You don't want to leave stuff too long because it can get funky, but if it's cool like it has been, I think I strung the dyeing out over three or four days in little bursts of messiness.

    In the pans, spread out the yarn or fiber and paint it as you prefer. I squeeze out most of the water and let the dye solution (a super concentrated dye solution measured out into a measured amount of water) swell up the fiber. Repeat the pattern, layer by layer. Eventually, you end up with this:

    Put the lid on the roaster and turn it on to 225, 235°F or so. Experiment as they may vary, I'm not sure how much quality control you get for $29.99. You do not want bubbles, you do want a healthy amount of smelly steam when you lift the lid.

    Same with the roasting pan, although since you won't be covering this, you need to check it often to make sure there is still enough water. Remember you want it well saturated, no scorching, so keep it filled almost up the first lip. I set my oven to 275°F but again, ymmv, as I think my oven may be a little cool. We're always amazed at its ability to produce scorching hot control knobs and pies still cool in the middle. Add warm water as needed to keep the level up.

    With the stockpot on the stovetop, there are a lot of ways you can play it and create different effects. Filling the pot with dye solution and water, immersing the skein and then turning on the heat will produce a more even coloration.

    Placing the skein in the pot and painting it in the water and then turning on the heat will produce more variegated effects and muddling colors (not neccesarily a bad thing) and placing it in the water, turning on the heat waiting for setting temp (it varies fiber by fiber, generally around 210°F for wool, lower for silk. Hot enough to really steam, cool enough to not produce bubbles. The pot will creak and be on the edge of a boil, but no bubbles) and then painting it can produce some dramatic color effects. If you want to do this, make sure you have retied the skeins very loosely so you can open it up to paint inside it very gently. On my stove, I could call the right temperature setting around a three or four on a scale of 0-10, 10 being the roiling boil full flame, and 0 being off, of course.

    As for how long these should go, I let it go until all dye is exhausted, waste not want not, don'tcha know.

    You can check for exhaustion by gently pressing down on the fiber. Clear, or nearly clear water? There you go, it's exhausted and should all be set in the fiber. Turn off the crockpot/oven/stockpot and let it cool completely before handling. For large quantities this can be overnight, as it may feel cool on top but still be setting (and hot) in the middle. Agitating hot fibers can produce felting. Don't forget AHA--heat, agitation, alkalinity. Any two of these factors can produce felting. The stuff in the oven will cool off first.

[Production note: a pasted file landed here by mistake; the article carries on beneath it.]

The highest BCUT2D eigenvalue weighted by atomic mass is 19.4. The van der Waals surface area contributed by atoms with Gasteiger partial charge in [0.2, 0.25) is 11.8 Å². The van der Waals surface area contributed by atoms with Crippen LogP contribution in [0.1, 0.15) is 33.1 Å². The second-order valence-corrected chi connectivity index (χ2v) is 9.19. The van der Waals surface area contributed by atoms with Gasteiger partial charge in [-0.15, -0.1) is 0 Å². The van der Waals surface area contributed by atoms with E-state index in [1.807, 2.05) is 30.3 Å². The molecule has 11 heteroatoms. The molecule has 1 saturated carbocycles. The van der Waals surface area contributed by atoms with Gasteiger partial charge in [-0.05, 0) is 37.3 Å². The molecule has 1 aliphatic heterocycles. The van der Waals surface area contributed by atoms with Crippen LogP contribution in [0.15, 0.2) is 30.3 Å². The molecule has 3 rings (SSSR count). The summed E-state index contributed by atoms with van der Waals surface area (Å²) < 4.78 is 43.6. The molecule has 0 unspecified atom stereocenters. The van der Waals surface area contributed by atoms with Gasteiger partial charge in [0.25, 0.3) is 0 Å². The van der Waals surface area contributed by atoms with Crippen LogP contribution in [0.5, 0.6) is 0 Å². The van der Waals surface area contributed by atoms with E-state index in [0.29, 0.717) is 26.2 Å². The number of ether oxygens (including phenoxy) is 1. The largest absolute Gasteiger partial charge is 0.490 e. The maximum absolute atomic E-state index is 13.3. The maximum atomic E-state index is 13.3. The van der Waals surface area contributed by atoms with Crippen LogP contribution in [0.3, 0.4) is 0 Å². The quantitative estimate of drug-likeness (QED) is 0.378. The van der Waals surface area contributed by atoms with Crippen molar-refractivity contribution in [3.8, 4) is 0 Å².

My first wash is usually in lukewarm water, or a water temp that matches the dyebath.

    I add a generous splash of vinegar to the water and gently place the fiber/yarn into the sink.

    Gently swish it around and open it up. Only do so much at a time as can float without pressing down on the bottom. Let soak for five minutes, swish around gently again, gently pull it toward you away from the tap and the drain, let the water out.

    Refill the sink with the water flowing in gently at the opposite side. You are minimising agitation here. If you let the dye exhaust, you won't need much rinsing.

    On the next repeat, measure in a little bit of your favorite soap, distribute it gently, let soak for ten or so minutes, drain and refill for a rinse. Squeeze, don't wring, out excess water gently. You can use the washing machine's spin cycle or a salad spinner to separate out more water, or just gently roll and squeeze in a towel, just like with a sweater. Lay out to air dry, usually flat, but with yarns and longer stapled fibers in roving form you can get away with hanging them out to dry.

    Another fast and easy way to dye is by painting the skein or fiber with dye solution and then wrapping it up like a sausage or burrito (wrapping styles vary ;)) in plastic wrap (they sell extra wide plastic wrap now too) and steam setting the colors if you have a stockpot with a steam tray. Here you can let the water boil, of course. It's harder to gauge when colors have exhausted, but this by far the quickest way to dye. Remember to let it cool down sufficiently before washing, as these things can be little hot pockets. This method is neat because as the air expands inside the plastic it is like a coccoon, which deflates when you let the steamy heat whoosh out as you check it.